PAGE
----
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Gail's Gardens November 2014

by Gail Fanning

I’ve been hearing lots of talk now about fall planting, and I just have to add my two cents to the discussion. When I started gardening in Sonoma County many years ago, fall planting was great because it seemed that we almost always got some good rains starting in October. But lately we have had very dry weather in the fall, and dry ground is not good for planting!  So I would vote for a change to “planting when the rains come” – which may not be until December this year! If you put a new plant into the ground now, the surrounding dry soil will suck all the moisture out of it, even if you water regularly. If you check the data on the Water Smart section of the Santa Rosa City website, you will see that our gardens are still experiencing almost one inch of water loss per week (ET = evapotranspiration), so adjust your watering appropriately, and hold off on planting until ET water loss is down to zero. Make it a habit to check the website every month to fine-tune your watering to actual local weather conditions.

Want to replicate your gardening successes for next year?  Now is the time for seed saving!  Seeds are in abundance now: check your garden and neighborhood for California poppy, columbine, cleome, queen anne’s lace, asters, or sunflowers.  These are easy to collect and store in a dark, dry place until spring sowing time, or you can just scatter them around the garden in places you would like to see them growing: I love the surprise of finding these self-seeding beauties in new spots each spring!  

Vegetable garden seeds can also be dried and stored: but remember if you have planted hybrid seeds next year’s plants will not be the same as their parents.  You may stumble on an exciting new variety!  Old fashioned non-hybrid varieties are more likely to come true from seed. If you want to learn more about seed saving, heritage plants, and why we need to preserve these old varieties, check out the excellent website at

Traveling through the north county?  Check out this great resource in Healdsburg: the FireSafe Demonstration Garden. The garden demonstrates how to create a landscape which reduces the risk of serious damage if a fire comes through your neighborhood. Stop by to get some good ideas for your garden. The FireSafe Demonstration Garden is a joint project of Sonoma County Master Gardeners, Fire Safe Sonoma, Cal Fire and the Healdsburg Garden Club. It is open to the public during normal business hours at 17475 Redwood Highway in Healdsburg, right off the Lytton Springs exit at the Cal Fire station.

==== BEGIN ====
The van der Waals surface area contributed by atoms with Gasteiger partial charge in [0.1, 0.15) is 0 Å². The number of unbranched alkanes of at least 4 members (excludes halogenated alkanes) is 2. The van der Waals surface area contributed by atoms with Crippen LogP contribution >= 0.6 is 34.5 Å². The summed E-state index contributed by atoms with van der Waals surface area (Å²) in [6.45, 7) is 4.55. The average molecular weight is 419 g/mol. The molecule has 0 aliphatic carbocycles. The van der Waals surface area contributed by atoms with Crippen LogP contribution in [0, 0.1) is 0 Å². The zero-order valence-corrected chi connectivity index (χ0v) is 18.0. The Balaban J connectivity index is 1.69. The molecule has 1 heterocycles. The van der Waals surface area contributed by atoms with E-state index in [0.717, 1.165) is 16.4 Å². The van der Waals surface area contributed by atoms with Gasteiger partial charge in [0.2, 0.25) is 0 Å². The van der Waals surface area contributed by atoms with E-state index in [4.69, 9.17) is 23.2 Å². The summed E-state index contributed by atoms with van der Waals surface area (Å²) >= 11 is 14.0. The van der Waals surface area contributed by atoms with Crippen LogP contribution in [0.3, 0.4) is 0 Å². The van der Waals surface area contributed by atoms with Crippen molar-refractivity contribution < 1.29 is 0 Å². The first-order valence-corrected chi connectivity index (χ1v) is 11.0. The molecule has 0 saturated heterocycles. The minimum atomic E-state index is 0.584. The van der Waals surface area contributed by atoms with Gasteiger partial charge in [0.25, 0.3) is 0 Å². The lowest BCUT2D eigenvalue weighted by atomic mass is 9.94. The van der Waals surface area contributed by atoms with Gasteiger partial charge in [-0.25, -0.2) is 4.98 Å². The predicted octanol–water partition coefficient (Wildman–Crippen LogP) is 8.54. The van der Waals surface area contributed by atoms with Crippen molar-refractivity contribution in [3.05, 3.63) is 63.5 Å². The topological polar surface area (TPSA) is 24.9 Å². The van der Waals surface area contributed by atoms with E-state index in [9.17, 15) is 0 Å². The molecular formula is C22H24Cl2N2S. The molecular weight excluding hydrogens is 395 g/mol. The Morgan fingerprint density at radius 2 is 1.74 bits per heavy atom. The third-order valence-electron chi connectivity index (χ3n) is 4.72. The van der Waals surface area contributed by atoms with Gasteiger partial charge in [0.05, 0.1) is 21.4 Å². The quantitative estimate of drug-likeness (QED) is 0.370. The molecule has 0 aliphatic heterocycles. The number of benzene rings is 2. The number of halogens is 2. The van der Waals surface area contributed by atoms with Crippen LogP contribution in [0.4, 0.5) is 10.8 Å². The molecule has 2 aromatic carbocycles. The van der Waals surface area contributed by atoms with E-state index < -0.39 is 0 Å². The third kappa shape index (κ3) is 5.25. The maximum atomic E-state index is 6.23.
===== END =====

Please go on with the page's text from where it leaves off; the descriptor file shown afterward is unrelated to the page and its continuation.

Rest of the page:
Looking for a hardy evergreen yellow/green grass-like plant?  I’ve just seen a great new (to me) Carex!  Discovered in New Zealand, it is  called Carex trifida ‘Rekohu Sunrise’. It stands 2- 3 feet high and wide with beautiful yellow striped leaves that are evergreen, and reportedly hardy to 7 degrees!  It’s also deer resistant.  Available from Monrovia, I’m anxious to try it out in my “hot color garden” near the pond: I already have ‘Yellow Wave’ phormium, Acorus gramineus ‘Ogon’, red flowered California fuchsia, and an orange flowered Peruvian lily (alstroemeria) doing well in this sunny, well watered location. Monrovia says Carex trifida ‘Rekoju Sunrise’ will be drought tolerant when established, but we’ll have to see if that’s true: New Zealand is a very wet place!  Try it out if you love grassy, variegated foliage like I do.

Send me your comments or questions I’d love to hear from you!

If you need garden advice or have questions, send me an e-mail at